So fellow travelers, endings bring beginnings.
Self portrait in Lone Fir Cemetery, Portland OR
Having had the chance to return to Portland, I now understand why I bogged down last year trying to write about our first trip. The two trips really were book ends of one larger experience. I could not put words to what I had seen and felt because I questioned my observations and feelings. I did not want to write from rose colored memory. Revisiting PDX confirmed and sharpened the experience, even with the overlay of emotions stemming from my younger daughter’s move to Tokyo.
There are many events of the two trips I have not written about in this series.
We discovered spectacular views at Crater Lake National Park
and Mt. St. Helens
On a day trip to Astoria, we stopped by the Goonies House
and drove over the Astoria-Megler bridge which at 4.1 miles, is the longest continuous truss bridge in the United States.
It is very long, very high and I know we all held our breaths as we traveled across it’s impressive span. The bridge crosses the Columbia River just before the river meets the Pacific Ocean. Looking out at the glistening waters for a moment I traveled back in time with Lewis and Clark.
We ate our way from one side of the city to the other, in funky restaurants
and iconic food courts.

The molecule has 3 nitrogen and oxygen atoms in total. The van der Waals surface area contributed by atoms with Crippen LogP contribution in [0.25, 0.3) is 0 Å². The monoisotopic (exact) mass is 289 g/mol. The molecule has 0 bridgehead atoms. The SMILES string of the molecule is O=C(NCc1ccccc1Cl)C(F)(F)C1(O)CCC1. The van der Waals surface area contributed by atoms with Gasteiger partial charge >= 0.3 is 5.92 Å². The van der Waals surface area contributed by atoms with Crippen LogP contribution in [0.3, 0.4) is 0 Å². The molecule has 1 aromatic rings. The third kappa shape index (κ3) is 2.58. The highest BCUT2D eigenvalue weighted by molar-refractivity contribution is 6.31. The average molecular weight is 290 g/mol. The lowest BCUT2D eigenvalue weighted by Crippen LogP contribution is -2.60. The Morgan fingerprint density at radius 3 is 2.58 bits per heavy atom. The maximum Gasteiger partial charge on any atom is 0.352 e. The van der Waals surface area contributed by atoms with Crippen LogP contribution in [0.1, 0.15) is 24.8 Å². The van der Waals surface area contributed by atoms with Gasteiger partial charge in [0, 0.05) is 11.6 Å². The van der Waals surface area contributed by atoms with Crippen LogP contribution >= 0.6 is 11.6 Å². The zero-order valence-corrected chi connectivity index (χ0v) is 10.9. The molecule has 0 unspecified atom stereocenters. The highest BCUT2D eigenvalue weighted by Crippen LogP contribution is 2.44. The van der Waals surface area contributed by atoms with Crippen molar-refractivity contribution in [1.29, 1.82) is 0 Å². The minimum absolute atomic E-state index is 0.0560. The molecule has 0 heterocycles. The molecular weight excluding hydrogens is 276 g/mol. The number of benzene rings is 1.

And I was blessed by wonderful meetings of hearts and minds, each time I gathered with the West Coast “farmies” from the Bedlam Creative Group
My husband and I remained in Portland for another week after our younger daughter flew home. It gave me time to begin exploring the city as a prospective citizen.
The return trip also helped me realize why the past year has felt so unsettled. As I said in the beginning of this series, the landscape of my life are rapidly changing. The town where I have lived for the past 40 years no longer feels like home, shifts in education have made my job less fulfilling. I am ready to move on to a different way of life in a new venue. It’s a move which wont unfold right away. We have several years to go before my husband and I can retire, time I will use to prepare for moving.
As for the empty nesting, trust me our youngest will be home for the holidays and she’s left behind plenty of stuff. This nest is not quite empty yet nor is my heart. I’m not a Mom who feels like time has flown. I am gratefully aware of all that has gone into the past twenty seven years of parenting, every hug, every tear, every laugh, every worry, every stumble, every victory. I would change none of it because everything has made it possible for my girls to spread their wings and fly, knowing the nest is open wherever it may be, and I will always welcome them home.
Walk gently on the path my friends and may adventure find you ready